Should kids be separated from parents based on immigration status?

The Huffington Post is reporting that a 4-year-old girl who is a U.S. citizen was sent back to Guatemala when she entered the country with her grandfather.

Here is part of the story from The Huffington Post (check the link for all the details):

“The girl, Emily Samantha Ruiz, is a U.S. citizen. But she, like many other children of undocumented immigrants, became caught in a web of complications for families with mixed legal statuses. On her way home from a trip to Guatemala with her grandfather on March 11, Emily was detained in Dulles International Airport when authorities stopped her grandfather on an illegal entry charge from more than a decade ago.

“Authorities took her grandfather, a non-citizen on a valid work visa that allowed him to travel, into custody. But the young girl was detained in the airport, then sent back to Guatemala with her grandfather, citizenship notwithstanding. ”

Her family claims they were told Emily would either have to be sent back to Guatemala or put in a juvenile facility in the U.S. where she could end up in foster care.

U.S. Customs and Border Protection claimed they did offer the Ruiz family an opportunity to pick the girl up from authorities before she was sent back.

The father, who speaks Spanish, said the officer only spoke to him in English and he was not offered a translator. So he didn’t believe he was offered the choice of coming to get his daughter.

But there’s more to the story if you read down further:

“If Emily’s parents had gone to pick up their daughter from authorities, they could have risked deportation along with her grandfather. Immigration law leaves few options for immigrants who entered the country illegally and hope to gain legal status, typically requiring undocumented immigrants to return to their native country for a decade before they can reenter the country legally. Emily’s father, who told The New York Times he entered the United States unauthorized in 1996, could face detention if he encounters immigration officials. ”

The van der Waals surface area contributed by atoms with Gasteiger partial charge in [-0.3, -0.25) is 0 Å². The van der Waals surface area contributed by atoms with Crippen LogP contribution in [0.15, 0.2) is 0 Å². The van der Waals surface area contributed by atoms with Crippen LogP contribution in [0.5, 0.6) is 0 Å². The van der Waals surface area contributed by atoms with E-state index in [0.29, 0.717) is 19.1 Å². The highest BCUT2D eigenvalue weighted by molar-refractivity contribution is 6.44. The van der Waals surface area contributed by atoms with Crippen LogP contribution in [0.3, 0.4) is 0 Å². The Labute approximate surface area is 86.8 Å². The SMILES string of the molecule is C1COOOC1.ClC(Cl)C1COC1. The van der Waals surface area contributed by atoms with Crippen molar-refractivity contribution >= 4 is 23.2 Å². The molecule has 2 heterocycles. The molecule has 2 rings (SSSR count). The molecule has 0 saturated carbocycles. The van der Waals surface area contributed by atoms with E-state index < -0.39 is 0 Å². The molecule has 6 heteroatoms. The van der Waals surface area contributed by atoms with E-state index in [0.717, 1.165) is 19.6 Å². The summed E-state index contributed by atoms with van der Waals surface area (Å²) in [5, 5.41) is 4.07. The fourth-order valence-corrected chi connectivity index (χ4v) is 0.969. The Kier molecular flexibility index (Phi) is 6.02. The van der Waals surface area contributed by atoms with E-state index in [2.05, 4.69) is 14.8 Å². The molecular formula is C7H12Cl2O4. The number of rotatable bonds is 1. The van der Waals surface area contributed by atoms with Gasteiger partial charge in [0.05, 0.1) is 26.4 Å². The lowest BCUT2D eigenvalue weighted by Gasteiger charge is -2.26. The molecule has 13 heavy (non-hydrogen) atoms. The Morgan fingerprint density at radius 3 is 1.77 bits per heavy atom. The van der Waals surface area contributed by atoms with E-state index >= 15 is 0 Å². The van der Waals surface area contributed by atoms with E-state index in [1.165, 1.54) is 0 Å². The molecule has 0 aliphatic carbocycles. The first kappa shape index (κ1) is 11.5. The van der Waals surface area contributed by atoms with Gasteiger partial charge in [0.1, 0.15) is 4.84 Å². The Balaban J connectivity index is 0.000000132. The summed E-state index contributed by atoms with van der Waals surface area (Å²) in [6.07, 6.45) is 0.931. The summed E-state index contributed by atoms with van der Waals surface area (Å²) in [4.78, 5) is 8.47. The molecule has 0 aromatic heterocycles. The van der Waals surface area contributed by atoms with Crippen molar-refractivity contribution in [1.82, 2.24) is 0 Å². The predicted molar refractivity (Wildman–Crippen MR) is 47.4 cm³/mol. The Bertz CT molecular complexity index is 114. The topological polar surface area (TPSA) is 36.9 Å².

“More than 100,000 parents of citizen children were deported between 1998 and 2007, according to a 2009 Homeland Security report. Many families contain both citizens or legal permanent residents and undocumented immigrants, including those like the Ruiz family where only young children have U.S. citizenship. About 4 million citizen children have at least one parent who is undocumented, according to a Pew Hispanic Center study of 2009 census data released in August.”

The story states that the more common twist on this is that the illegal parents are deported and the child is left behind alone in the U.S. (There are more details on the ins and outs of the immigration labyrinth toward the end of the story.)

The little girl will likely be reunited with her family soon. Rep. Steve Israel (D-N.Y.) is helping the family sort it all out.

So what do you think? Who do you believe? Was the family offered a choice to come and get their daughter but they were worried they would be deported? Did the immigration officials do this family wrong by not speaking in Spanish to them where they could understand their choices?

What should happen to families where the parents are illegal but the children are legal? Should families be split up based on immigration status?

– Theresa Walsh Giarrusso, ajc.com Momania

160 comments Add your comment

[...] Should kids be separated from parents based on immigration status?Atlanta Journal Constitution (blog)Her family claims they were told Emily would either have to be sent back to Guatemala or put in a juvenile facility in the US where she could end up in foster care. US Customs and Border Protection claimed they did offer the Ruiz family an opportunity …and more » [...]

ScooterKat

March 24th, 2011
1:49 am

Too friggin’ bad! They knew there was consequences when they broke the law and came into our country illegally. Now it’s time to pay the penalty and take their punishment. If they would have done things right from the beginning, they wouldn’t have any issues now, so let this be a lesson to them, and all the other illegals. Don’t reward illegal behavior, give then the fully penalties for their transgression. If we would just start enforcing our current immigration laws, these criminals would stop their invasion of our country, because they would know their going to jail when they’re caught. Round them all up, and ship them all out. If we catch them again, give them the felony, and when they finish their sentence, send them back to their country of origin.